Some seniors take unconventional paths in spite of social norm


Kianna Young

While most Carlmont seniors are attending conventional colleges like UCs, others are taking more unorthodox routes. Pictured on the left are some of the colleges that seniors have commited to, while on the right are some other schools that offer unique choices like DePaul University and the Manhattan School of Music.

College decisions allow graduating seniors to choose their own path, and sometimes they choose unconventional pathways.

Around 63% of public school students enroll in college after high school in California, according to Policy Analysis for California Education. Many students choose to major in fields related to high school subjects or play a sport in college, but not everyone does. 

Seniors Hailey North and Tia Chan decided to take unconventional routes after high school. North is going to the Fashion Institute of Technology in New York City, which brands itself as unconventional. 

“I have always loved fashion but my hesitation to go to a fashion school was that having a more specific major and school that specialized in a specific industry would possibly limit me if I decided I didn’t want to pursue fashion,” North said. 

Many college students who go to traditional four-year colleges also face this dilemma. Around 30% of undergraduates changed their major at least once, according to the United States Department of Education. This is one of the many pressures students must consider when making decisions. 

While some seniors were applying to colleges, Chan was enlisting in the military. Around 60% of the people in the military between the ages of 18-24 were 18-19 years old. According to the National Center for Education Statistics, many recruits come from high school.

“I did a lot of research and talked to many people who were in the military to decide which branch I wanted to join. I then talked with an Army recruiter and a Marine Corps recruiter before deciding to join the Marine Corps,” Chan said.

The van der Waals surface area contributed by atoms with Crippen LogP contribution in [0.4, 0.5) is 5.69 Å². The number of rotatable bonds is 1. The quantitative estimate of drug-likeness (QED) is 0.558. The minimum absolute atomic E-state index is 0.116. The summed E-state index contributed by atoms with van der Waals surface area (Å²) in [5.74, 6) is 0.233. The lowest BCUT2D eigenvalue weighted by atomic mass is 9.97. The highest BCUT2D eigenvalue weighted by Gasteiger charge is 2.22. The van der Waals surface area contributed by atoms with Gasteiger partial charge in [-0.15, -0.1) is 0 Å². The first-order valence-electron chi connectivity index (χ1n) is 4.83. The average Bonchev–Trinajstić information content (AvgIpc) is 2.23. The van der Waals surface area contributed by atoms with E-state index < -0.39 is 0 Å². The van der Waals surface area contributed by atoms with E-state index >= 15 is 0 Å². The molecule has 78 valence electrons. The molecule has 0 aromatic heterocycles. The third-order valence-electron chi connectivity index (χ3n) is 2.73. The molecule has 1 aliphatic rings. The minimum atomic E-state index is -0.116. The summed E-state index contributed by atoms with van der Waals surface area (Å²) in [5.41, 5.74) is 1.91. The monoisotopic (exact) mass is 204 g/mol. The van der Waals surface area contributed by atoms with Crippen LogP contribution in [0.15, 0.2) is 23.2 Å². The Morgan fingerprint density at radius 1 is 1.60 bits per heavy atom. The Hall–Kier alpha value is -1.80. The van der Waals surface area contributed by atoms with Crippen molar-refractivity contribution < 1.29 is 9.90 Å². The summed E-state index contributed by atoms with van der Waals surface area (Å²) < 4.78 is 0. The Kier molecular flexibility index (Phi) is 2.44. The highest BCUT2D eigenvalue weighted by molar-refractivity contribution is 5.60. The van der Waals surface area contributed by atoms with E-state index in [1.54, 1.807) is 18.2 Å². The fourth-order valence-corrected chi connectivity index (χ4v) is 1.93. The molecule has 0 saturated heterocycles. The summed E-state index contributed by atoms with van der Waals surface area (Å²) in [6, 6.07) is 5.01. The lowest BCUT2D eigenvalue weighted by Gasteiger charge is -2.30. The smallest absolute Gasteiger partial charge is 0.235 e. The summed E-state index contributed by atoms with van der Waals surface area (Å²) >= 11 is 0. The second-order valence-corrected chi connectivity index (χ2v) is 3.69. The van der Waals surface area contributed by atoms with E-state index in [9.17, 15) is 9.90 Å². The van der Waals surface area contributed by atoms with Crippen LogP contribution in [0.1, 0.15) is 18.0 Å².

Even with these unconventional pathways being available to students, the majority of students choose to go down the traditional path of getting a college degree.

“I think most students believe the next step after high school is to go to college, especially in the Bay Area. I think there’s a societal and parental pressure to go to college right after high school and get a degree and get a high-paying job right after college,” Chan said. 

According to Policy Analysis for California Education, San Mateo County has the third highest college enrollment rate of public high school students in California, around 75%. This contributes to the constant insistence that they must go to college. 

Senior Chianti Raddavero, who took a more conventional path by going to Whittier College and playing volleyball, voiced the same concerns. 

“I’d say the pressure comes from society itself, parents, friends, and peers. Everyone talks and still to this day people look down on community college when honestly it’s a cheaper and easier way to get an education before going to a four-year for example,” Raddavero said. 

In addition, according to the Bay Area Council Economic Institute, around 49% of people over 25 have a bachelor’s degree. This is extremely high compared to 23.5% of people in the United States that has a bachelor’s degree, according to the 2020 census

“I think more students should explore paths besides college. College will always be there if you want to go back,” Chan said.